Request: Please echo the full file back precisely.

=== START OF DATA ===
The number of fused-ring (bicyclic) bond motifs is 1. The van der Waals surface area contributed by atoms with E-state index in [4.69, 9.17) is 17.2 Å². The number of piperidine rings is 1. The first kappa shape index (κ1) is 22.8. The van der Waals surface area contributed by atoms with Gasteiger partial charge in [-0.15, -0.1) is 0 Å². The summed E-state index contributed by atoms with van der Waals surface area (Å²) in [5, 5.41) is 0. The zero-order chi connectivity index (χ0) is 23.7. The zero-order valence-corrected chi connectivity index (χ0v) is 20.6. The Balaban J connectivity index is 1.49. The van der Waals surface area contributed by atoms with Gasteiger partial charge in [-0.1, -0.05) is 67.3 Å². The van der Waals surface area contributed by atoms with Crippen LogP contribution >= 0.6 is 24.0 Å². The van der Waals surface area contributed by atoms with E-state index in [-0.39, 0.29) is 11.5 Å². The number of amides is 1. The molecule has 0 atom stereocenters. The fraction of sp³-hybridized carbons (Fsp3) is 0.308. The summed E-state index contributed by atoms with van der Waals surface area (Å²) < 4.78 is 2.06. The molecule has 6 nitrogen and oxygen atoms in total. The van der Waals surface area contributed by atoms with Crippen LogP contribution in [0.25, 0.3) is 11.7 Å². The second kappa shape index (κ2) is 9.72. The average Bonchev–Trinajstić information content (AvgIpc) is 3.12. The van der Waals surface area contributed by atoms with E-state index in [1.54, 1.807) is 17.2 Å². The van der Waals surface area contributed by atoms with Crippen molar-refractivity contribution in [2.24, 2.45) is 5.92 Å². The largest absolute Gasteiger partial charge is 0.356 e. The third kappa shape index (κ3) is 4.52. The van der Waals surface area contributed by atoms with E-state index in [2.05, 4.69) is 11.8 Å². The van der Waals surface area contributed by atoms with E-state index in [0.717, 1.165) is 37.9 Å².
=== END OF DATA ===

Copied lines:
The number of fused-ring (bicyclic) bond motifs is 1. The van der Waals surface area contributed by atoms with E-state index in [4.69, 9.17) is 17.2 Å². The number of piperidine rings is 1. The first kappa shape index (κ1) is 22.8. The van der Waals surface area contributed by atoms with Gasteiger partial charge in [-0.15, -0.1) is 0 Å². The summed E-state index contributed by atoms with van der Waals surface area (Å²) in [5, 5.41) is 0. The zero-order chi connectivity index (χ0) is 23.7. The zero-order valence-corrected chi connectivity index (χ0v) is 20.6. The Balaban J connectivity index is 1.49. The van der Waals surface area contributed by atoms with Gasteiger partial charge in [-0.1, -0.05) is 67.3 Å². The van der Waals surface area contributed by atoms with Crippen LogP contribution >= 0.6 is 24.0 Å². The van der Waals surface area contributed by atoms with E-state index in [-0.39, 0.29) is 11.5 Å². The number of amides is 1. The molecule has 0 atom stereocenters. The fraction of sp³-hybridized carbons (Fsp3) is 0.308. The summed E-state index contributed by atoms with van der Waals surface area (Å²) < 4.78 is 2.06. The molecule has 6 nitrogen and oxygen atoms in total. The van der Waals surface area contributed by atoms with Crippen LogP contribution in [0.25, 0.3) is 11.7 Å². The second kappa shape index (κ2) is 9.72. The average Bonchev–Trinajstić information content (AvgIpc) is 3.12. The van der Waals surface area contributed by atoms with E-state index in [1.54, 1.807) is 17.2 Å². The van der Waals surface area contributed by atoms with Crippen molar-refractivity contribution in [2.24, 2.45) is 5.92 Å². The largest absolute Gasteiger partial charge is 0.356 e. The third kappa shape index (κ3) is 4.52. The van der Waals surface area contributed by atoms with E-state index in [2.05, 4.69) is 11.8 Å². The van der Waals surface area contributed by atoms with E-state index in [0.717, 1.165) is 37.9 Å².